Can I just do my Estate Plan online?

Yesterday a caller asked me, “Can I just do it online?”; and yes there are many online services that will prepare Wills and Trusts. I have reviewed several of these programs and for a fee will review a document you prepare yourself.

I have seen documents prepared by various online services, and been to probate court over many such documents. They all have the same problem, they are “documents”, and they may or may not do what you want them to. Unfortunately, you won’t know until it is too late. Do it yourself estate planning is like do it yourself hair color, much of the time it does the job, but when it fails your hair can turn to an ugly color or you could have an allergic reaction or even hair loss (someone I know did have hair fall out after she colored herself it is rare). So for the person whose hair color fails it is a disaster that a professional would have avoided. Likewise, for the person who drafts their own estate plan they could end up with their property not going to who they want when they die, their estate could and often does end up in Probate Court due to their mistake, and occasionally the do it yourself estate plan is a total disaster. I hear ads that say the online service is “supervised by an attorney”, but so far all of them have fine print that essentially says if you do it wrong it is not their fault or their problem. If I as an attorney do it wrong it is my problem, you can sue me for malpractice.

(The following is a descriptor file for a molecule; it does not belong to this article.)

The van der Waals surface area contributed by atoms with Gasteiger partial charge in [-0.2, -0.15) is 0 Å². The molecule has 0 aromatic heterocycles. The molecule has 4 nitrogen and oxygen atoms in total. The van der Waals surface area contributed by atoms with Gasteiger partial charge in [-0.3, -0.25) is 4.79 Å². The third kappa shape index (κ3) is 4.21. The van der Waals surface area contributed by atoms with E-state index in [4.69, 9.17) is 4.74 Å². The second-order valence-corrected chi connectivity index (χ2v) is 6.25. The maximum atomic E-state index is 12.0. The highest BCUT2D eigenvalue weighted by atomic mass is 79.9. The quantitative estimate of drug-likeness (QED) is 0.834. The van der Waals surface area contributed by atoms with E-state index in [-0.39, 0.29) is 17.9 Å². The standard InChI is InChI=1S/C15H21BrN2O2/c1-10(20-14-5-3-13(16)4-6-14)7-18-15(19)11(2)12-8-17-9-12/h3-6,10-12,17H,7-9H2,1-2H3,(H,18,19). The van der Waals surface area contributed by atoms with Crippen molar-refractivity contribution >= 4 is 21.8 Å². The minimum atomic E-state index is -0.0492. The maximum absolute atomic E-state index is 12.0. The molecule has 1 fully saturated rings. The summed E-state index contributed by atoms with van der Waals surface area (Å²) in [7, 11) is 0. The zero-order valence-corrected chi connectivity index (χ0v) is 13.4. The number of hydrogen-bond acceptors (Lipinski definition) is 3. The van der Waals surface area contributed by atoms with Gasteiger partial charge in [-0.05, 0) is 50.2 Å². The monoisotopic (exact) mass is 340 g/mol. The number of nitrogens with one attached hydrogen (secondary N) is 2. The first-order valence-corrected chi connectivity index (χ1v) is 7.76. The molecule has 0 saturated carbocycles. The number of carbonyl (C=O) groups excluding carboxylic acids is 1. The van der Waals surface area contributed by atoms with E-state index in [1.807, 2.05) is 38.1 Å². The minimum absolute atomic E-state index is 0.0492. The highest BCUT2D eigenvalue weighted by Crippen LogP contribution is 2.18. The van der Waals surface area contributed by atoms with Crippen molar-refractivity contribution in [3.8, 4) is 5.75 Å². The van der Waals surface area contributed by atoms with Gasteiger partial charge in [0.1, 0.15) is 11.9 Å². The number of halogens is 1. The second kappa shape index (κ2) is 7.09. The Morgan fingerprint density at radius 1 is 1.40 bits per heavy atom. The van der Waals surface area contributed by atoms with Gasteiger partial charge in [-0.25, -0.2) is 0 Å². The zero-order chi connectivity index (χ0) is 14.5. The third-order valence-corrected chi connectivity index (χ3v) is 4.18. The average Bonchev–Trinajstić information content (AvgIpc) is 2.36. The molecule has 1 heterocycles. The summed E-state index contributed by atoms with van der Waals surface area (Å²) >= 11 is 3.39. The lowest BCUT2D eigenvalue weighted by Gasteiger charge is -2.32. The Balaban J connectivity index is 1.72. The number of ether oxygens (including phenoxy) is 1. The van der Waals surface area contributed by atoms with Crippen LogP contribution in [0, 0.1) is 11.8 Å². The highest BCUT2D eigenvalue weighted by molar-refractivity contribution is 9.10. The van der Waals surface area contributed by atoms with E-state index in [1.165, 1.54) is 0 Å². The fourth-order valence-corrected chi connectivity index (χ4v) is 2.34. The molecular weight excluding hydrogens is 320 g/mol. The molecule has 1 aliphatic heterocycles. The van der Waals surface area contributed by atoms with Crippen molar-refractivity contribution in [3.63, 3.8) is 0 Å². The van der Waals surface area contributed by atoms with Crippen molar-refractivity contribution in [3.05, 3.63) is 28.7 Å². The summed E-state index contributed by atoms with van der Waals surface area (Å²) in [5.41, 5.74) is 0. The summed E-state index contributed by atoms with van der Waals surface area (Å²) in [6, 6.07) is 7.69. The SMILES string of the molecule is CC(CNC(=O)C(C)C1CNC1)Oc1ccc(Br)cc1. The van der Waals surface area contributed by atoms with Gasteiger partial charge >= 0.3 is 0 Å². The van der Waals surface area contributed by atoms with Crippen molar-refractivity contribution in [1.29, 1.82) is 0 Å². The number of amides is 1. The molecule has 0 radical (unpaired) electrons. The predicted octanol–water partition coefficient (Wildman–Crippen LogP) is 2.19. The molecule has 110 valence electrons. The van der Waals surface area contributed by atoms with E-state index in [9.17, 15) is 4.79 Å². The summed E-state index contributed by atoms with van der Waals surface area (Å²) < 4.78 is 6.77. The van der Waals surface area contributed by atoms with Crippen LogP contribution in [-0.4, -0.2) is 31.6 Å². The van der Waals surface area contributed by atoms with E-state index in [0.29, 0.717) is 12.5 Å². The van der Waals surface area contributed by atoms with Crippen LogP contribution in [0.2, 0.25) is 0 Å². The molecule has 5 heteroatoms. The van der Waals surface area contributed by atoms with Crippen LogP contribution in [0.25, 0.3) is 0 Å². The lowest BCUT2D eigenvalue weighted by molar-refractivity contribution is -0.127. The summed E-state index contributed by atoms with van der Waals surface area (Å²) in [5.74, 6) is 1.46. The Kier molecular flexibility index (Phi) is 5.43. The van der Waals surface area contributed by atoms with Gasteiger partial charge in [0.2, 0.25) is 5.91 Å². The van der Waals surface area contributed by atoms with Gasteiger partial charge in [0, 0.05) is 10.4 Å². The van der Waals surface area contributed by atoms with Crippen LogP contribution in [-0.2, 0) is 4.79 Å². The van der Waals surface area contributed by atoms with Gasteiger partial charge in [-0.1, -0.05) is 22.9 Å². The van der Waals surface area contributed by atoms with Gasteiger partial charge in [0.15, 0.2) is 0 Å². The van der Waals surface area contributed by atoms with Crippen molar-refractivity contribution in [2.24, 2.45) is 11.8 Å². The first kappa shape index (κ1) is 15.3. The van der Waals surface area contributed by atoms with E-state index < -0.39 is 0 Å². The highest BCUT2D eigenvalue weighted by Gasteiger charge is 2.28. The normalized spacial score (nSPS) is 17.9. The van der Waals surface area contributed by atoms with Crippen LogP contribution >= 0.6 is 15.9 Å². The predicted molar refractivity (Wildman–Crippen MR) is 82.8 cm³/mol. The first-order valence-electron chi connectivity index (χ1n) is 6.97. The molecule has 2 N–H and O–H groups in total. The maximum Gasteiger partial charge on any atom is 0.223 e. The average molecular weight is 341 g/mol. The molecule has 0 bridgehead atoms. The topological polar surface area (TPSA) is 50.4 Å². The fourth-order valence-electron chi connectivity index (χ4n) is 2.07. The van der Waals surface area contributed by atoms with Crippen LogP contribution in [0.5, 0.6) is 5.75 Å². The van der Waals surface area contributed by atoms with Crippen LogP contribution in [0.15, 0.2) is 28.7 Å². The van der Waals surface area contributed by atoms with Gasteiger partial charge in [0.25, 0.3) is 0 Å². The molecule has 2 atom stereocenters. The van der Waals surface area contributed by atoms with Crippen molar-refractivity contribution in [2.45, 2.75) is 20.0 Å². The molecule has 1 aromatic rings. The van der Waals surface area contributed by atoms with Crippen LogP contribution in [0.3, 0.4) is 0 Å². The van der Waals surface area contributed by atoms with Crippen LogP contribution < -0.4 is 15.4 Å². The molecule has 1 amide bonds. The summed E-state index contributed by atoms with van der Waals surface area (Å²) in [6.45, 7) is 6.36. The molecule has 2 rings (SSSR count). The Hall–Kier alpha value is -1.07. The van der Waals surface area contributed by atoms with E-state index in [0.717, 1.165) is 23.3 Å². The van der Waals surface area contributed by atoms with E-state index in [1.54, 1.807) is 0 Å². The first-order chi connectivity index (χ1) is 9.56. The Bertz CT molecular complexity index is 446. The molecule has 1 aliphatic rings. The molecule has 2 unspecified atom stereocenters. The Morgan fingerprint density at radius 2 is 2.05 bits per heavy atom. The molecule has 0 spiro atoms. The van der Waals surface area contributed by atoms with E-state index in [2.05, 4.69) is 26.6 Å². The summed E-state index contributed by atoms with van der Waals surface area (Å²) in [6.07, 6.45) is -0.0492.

My favorite story of an online trust gone wrong was a case I had where the online service suggested naming the eldest child as executor, and the decedent did. Only problem he was and is in jail for fraud, murder for hire and a few other crimes, and he insisted on being the executor. My least favorite story is of a client whose mother filled out all the forms and named her best friend as his guardian. The documents weren’t signed but the friend used them when both parents died to get guardianship, it was clear from the beginning she wanted the money (left for the child). It was clear from the testimony the father had not signed because he did not trust the friend. I prevailed and my client’s uncle and aunt were appointed. If only, the mother had talked to an attorney with the dad, a court battle I am sure my client wishes could be forgotten could have been avoided.

So if you are thinking of doing your estate planning yourself, remember you don’t spend your time understanding the law, and don’t want a mistake that could cost your family a bundle.